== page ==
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Re: What is the language "British"?

>> *My ancient dictionary, about as fragile as the dead sea scrolls, even
>> shows pictures of several "fuzes!"  Two have propellers and they
>> obviously screw into the nose of a projectile/bomb.
>> "FUZE noun  A mechanical or electrical device that initiates the
>> explosive charge of a shell, bomb, grenade, etc."
>> Funk & Wagnalls New College Standard Dictionary  C. 1947
> To partially coorborate your 1947 dictionary's definition I have
> my grandfather's 1947 Websters business dictionary at hand. Fuse
> definition 1 was detonator and definition 2 was electrical interrupter.
> Fuze was ONLY detonator.

But, let us all not forget that languages in active use are not static.

An example of this can be found even in Chinese.  The character 雞 (or
written in simplified Chinese 鸡) means "chicken" and has had the meaning of
1) A bird and 2) frightened.  Much like what most of us relate to.

However, in the PRC a new meaning as been added and can be found in their
dictionary, 3) Female prostitute.  FWIW, "duck" also was awarded the
additional definition of Male prostitute, or gigolo.

A note here would be that in Taiwan these usages have not (yet) been adopted.

So, while going back and looking in dictionaries from the 1940's and 1930's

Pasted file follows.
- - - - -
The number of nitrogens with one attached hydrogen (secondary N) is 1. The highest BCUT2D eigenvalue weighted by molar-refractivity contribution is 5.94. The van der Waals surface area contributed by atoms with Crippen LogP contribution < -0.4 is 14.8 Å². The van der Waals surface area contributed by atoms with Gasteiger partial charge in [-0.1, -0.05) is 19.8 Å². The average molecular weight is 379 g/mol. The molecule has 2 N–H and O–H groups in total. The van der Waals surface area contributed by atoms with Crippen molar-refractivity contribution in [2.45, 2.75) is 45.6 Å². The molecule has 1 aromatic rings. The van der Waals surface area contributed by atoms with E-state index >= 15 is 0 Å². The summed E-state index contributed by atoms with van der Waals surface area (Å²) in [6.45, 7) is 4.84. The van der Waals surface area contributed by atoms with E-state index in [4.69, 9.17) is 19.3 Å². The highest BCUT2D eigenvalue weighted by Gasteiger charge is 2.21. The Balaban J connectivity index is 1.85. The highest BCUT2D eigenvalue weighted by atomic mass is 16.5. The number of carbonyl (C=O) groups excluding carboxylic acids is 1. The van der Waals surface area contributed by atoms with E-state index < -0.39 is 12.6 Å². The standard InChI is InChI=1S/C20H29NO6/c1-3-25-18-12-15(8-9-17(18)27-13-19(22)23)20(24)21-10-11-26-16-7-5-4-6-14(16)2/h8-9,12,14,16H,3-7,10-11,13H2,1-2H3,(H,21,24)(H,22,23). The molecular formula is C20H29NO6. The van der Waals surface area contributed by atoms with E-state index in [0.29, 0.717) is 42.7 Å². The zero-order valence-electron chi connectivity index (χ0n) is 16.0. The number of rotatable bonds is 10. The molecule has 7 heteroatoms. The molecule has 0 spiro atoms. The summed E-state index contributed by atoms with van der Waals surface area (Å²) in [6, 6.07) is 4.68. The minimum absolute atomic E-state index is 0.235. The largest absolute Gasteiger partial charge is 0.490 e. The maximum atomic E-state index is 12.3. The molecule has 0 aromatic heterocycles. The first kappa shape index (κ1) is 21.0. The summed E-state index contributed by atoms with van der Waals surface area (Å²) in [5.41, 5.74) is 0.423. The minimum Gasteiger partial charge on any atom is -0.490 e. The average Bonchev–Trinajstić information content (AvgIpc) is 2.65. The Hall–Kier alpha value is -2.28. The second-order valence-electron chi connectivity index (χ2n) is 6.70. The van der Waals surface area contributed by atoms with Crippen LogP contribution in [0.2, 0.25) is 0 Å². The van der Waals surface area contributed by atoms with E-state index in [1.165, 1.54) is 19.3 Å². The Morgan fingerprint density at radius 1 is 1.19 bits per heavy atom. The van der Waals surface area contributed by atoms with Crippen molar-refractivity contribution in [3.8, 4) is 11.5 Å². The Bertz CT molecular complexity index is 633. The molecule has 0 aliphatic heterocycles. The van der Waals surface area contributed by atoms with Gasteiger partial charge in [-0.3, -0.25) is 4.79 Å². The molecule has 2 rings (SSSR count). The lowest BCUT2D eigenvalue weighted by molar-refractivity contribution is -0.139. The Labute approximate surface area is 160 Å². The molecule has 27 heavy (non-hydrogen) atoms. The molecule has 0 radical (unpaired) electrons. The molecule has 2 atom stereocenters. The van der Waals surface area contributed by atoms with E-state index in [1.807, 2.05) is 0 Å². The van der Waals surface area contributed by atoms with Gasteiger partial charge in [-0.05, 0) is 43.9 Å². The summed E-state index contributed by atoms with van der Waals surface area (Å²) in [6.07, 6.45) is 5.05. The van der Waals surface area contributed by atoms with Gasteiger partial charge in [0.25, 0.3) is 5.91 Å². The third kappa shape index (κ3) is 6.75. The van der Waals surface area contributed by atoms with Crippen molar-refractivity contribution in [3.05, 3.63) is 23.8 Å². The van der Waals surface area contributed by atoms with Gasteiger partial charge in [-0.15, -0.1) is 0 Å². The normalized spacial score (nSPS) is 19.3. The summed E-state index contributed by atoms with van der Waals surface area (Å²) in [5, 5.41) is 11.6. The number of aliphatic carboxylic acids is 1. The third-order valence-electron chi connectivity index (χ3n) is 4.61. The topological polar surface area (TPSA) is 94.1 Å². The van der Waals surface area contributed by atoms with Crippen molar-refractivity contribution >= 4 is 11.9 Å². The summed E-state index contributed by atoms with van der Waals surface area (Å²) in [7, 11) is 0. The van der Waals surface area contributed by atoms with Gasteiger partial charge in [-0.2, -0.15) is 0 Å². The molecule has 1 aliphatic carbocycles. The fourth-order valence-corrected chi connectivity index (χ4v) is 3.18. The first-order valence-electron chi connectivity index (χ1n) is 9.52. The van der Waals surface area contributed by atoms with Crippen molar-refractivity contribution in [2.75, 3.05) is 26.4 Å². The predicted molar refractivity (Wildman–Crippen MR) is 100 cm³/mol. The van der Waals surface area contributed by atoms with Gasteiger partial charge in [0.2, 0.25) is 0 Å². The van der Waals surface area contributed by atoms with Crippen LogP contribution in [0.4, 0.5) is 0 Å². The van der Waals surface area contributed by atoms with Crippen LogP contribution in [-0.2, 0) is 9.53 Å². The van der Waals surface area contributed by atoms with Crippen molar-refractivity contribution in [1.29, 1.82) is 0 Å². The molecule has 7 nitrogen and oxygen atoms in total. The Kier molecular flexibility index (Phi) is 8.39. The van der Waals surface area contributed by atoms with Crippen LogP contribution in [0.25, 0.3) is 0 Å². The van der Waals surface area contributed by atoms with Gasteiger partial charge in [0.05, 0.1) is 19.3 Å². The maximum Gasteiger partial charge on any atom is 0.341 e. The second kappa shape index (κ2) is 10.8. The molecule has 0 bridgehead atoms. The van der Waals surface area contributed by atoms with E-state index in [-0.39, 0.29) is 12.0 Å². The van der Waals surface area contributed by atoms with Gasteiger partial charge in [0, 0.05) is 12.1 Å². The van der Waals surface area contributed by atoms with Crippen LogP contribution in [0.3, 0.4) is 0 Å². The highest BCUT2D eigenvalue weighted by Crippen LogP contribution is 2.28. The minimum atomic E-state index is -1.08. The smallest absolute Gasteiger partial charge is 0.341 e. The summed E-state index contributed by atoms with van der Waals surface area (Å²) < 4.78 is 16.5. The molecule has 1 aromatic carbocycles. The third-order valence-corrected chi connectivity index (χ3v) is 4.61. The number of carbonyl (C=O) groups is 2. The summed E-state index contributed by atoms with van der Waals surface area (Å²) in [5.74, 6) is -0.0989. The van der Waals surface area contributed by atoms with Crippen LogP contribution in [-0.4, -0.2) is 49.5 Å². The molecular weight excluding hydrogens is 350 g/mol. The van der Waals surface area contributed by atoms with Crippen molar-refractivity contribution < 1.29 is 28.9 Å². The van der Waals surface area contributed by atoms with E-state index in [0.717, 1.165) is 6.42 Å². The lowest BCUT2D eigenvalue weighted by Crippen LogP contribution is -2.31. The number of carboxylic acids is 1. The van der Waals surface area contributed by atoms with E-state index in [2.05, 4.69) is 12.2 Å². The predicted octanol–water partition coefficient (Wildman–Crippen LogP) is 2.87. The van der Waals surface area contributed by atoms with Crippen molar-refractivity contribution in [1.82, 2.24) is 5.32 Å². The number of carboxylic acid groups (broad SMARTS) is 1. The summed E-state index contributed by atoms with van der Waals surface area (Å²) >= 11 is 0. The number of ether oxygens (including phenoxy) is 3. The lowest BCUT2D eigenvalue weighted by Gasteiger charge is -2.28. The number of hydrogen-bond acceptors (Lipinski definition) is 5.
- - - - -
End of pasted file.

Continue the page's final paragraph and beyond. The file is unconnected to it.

and earlier can be interesting for researching the archaic usage of words
they may no longer reflect current usage.

What is curious is that people living in an area don't really notice the
evolution of their language or word usage.  There have been times where I'd
not returned to the USA (New Jersey, lots of jokes about that state.) for
nearly 2 years and was confronted with the usage of some words in ways that
caused me confusion.

It is almost along the same lines as looking at yourself and/or your
mate/partner every day.  You don't notice the subtle changes.  But, when you
meet someone you've not seen in a long time they say things like "My you've
changed" and then go on to describe what is different about you.

Weiner's Law of Libraries:
	There are no answers, only cross references.

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